KICK AND GLIDE
Those looking to ski out their back door, as well as skiers drawn to the smooth and meditative “kick and glide” motion of classic skiing, will want to explore striding skis.
Striding, or classic-technique skiing, still offers an enviable workout, especially for those striving for endurance over raw strength.
Striding skis are where the subcategories can become daunting, though it boils down to deciding where you want to ski most often.
Skiers hoping to break trail in the woods will want to look into stiffer metal-edged touring skis, while those planning to glide through set tracks will be better off with lighter and narrower traditional cross-country skis.
Whether you opt for versions with waxable or waxless bases will depend on if you are willing to wax your skis to match each day’s conditions. Those who take the time will be rewarded with faster skis, while others will be thankful for the plastic scales that keep things simple.
TRY BEFORE YOU BUY
For beginners looking to find equipment on the cheap, Madigan recommends the Tahoe XC Skip Swap, held every fall at Tahoe XC in Tahoe City.
However, he recommends skiers planning to spend a lot of time on their equipment enlist the help of a specialty sports retailer like Tahoe City’s Alpenglow or Paco’s Bike and Ski in Truckee.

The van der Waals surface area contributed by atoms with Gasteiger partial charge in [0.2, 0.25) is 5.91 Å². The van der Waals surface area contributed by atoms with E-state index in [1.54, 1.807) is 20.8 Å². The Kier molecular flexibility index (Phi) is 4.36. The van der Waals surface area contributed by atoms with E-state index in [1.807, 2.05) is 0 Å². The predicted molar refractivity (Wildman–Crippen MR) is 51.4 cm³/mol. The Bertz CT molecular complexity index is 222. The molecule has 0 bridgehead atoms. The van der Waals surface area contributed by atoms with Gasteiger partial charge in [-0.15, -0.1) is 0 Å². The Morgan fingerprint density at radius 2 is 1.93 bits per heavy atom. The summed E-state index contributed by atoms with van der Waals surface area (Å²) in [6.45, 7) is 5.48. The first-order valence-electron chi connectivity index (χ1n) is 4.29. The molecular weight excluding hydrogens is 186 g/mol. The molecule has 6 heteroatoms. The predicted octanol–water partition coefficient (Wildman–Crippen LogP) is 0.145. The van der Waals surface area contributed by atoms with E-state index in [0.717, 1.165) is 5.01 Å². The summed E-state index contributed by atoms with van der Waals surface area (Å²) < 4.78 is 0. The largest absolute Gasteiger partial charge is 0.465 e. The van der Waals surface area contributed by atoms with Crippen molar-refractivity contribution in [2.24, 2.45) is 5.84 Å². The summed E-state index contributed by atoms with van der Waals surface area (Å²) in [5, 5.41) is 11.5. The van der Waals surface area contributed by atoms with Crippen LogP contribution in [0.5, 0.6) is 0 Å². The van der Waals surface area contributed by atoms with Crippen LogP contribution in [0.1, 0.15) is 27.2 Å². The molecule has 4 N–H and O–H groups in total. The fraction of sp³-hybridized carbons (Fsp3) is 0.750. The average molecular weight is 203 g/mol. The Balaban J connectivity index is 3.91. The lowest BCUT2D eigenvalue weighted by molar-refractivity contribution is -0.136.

“We take customers out to the (Tahoe City) Winter Sports Park to assess how they move, so we can make custom recommendations,” said Madigan.
Greig St. Clair of Paco’s Bike and Ski advises taking a lesson and consulting an expert before purchasing Nordic equipment.
“Unlike Alpine skis, there is no uniform sizing for Nordic skis,” said St. Clair. “Every ski has its own sizing chart, so you really need to know what you’re doing.”
Retailers can also help new skiers find comfortable and supportive boots, compatible bindings and correctly sized poles.
GET OUT AND GO
From the sweeping vistas of Donner Summit’s Royal Gorge, North America’s largest cross-country center, to the West Shore’s historic Sugar Pine Point State Park, home of the 1960 Winter Olympic Nordic Skiing competitions, Nordic skiers will find no shortage of beautiful trails on which to hone their skills in the North Tahoe-Truckee area.
And there is no reason to hesitate as the region is awash with free and low-cost opportunities to learn how to cross-country ski.
Tahoe XC offers free skate ski lessons for beginners on Wednesday, Saturday and Sunday, and the Alpenglow Mountain Festival will offer technique instruction demos for both skate and classic skiing during their Nordic Demo Day on Saturday, February 27.
As a Tahoe XC volunteer who sees many skiers head out for the first time, Laura Read’s advice is to take a lesson.
Her other advice?
“Go slow in the beginning and have fun,” she said. “Just look at the snow and the sunshine and the white trees. It’s beautiful!”
Amelia Richmond is a North Lake Tahoe-based freelancer writer. Email her at firstname.lastname@example.org.